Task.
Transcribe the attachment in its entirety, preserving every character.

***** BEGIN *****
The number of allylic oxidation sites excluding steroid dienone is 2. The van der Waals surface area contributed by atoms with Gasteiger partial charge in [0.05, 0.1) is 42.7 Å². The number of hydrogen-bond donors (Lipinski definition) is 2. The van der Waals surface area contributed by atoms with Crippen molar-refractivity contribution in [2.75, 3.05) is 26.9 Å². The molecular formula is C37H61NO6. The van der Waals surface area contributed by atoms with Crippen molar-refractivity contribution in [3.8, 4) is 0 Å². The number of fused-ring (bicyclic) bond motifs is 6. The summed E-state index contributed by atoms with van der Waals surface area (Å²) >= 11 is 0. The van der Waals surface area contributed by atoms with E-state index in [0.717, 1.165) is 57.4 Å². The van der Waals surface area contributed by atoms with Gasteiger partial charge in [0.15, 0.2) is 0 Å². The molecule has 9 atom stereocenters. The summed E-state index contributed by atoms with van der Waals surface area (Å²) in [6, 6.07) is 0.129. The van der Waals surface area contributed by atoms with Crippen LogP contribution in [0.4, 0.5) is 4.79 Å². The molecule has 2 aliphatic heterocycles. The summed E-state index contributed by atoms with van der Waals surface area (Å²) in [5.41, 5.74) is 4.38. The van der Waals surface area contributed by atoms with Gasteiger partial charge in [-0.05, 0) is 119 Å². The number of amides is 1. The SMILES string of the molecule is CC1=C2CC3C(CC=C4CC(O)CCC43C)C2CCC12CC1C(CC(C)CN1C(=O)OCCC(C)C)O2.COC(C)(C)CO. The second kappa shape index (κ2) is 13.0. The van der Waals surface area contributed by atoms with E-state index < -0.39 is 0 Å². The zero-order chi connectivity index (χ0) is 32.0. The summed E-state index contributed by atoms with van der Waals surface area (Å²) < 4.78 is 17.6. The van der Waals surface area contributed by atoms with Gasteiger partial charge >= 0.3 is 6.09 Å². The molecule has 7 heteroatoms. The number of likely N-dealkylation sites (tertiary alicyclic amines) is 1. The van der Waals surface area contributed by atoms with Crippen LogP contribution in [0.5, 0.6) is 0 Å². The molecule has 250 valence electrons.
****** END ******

The number of allylic oxidation sites excluding steroid dienone is 2. The van der Waals surface area contributed by atoms with Gasteiger partial charge in [0.05, 0.1) is 42.7 Å². The number of hydrogen-bond donors (Lipinski definition) is 2. The van der Waals surface area contributed by atoms with Crippen molar-refractivity contribution in [2.75, 3.05) is 26.9 Å². The molecular formula is C37H61NO6. The van der Waals surface area contributed by atoms with Crippen molar-refractivity contribution in [3.8, 4) is 0 Å². The number of fused-ring (bicyclic) bond motifs is 6. The summed E-state index contributed by atoms with van der Waals surface area (Å²) >= 11 is 0. The van der Waals surface area contributed by atoms with E-state index in [0.717, 1.165) is 57.4 Å². The van der Waals surface area contributed by atoms with Gasteiger partial charge in [0.15, 0.2) is 0 Å². The molecule has 9 atom stereocenters. The summed E-state index contributed by atoms with van der Waals surface area (Å²) in [6, 6.07) is 0.129. The van der Waals surface area contributed by atoms with Crippen LogP contribution in [0.4, 0.5) is 4.79 Å². The molecule has 2 aliphatic heterocycles. The summed E-state index contributed by atoms with van der Waals surface area (Å²) in [5.41, 5.74) is 4.38. The van der Waals surface area contributed by atoms with Gasteiger partial charge in [-0.05, 0) is 119 Å². The number of amides is 1. The SMILES string of the molecule is CC1=C2CC3C(CC=C4CC(O)CCC43C)C2CCC12CC1C(CC(C)CN1C(=O)OCCC(C)C)O2.COC(C)(C)CO. The second kappa shape index (κ2) is 13.0. The van der Waals surface area contributed by atoms with E-state index < -0.39 is 0 Å². The zero-order chi connectivity index (χ0) is 32.0. The summed E-state index contributed by atoms with van der Waals surface area (Å²) < 4.78 is 17.6. The van der Waals surface area contributed by atoms with Gasteiger partial charge >= 0.3 is 6.09 Å². The molecule has 7 heteroatoms. The number of likely N-dealkylation sites (tertiary alicyclic amines) is 1. The van der Waals surface area contributed by atoms with Crippen LogP contribution in [0.5, 0.6) is 0 Å². The molecule has 250 valence electrons.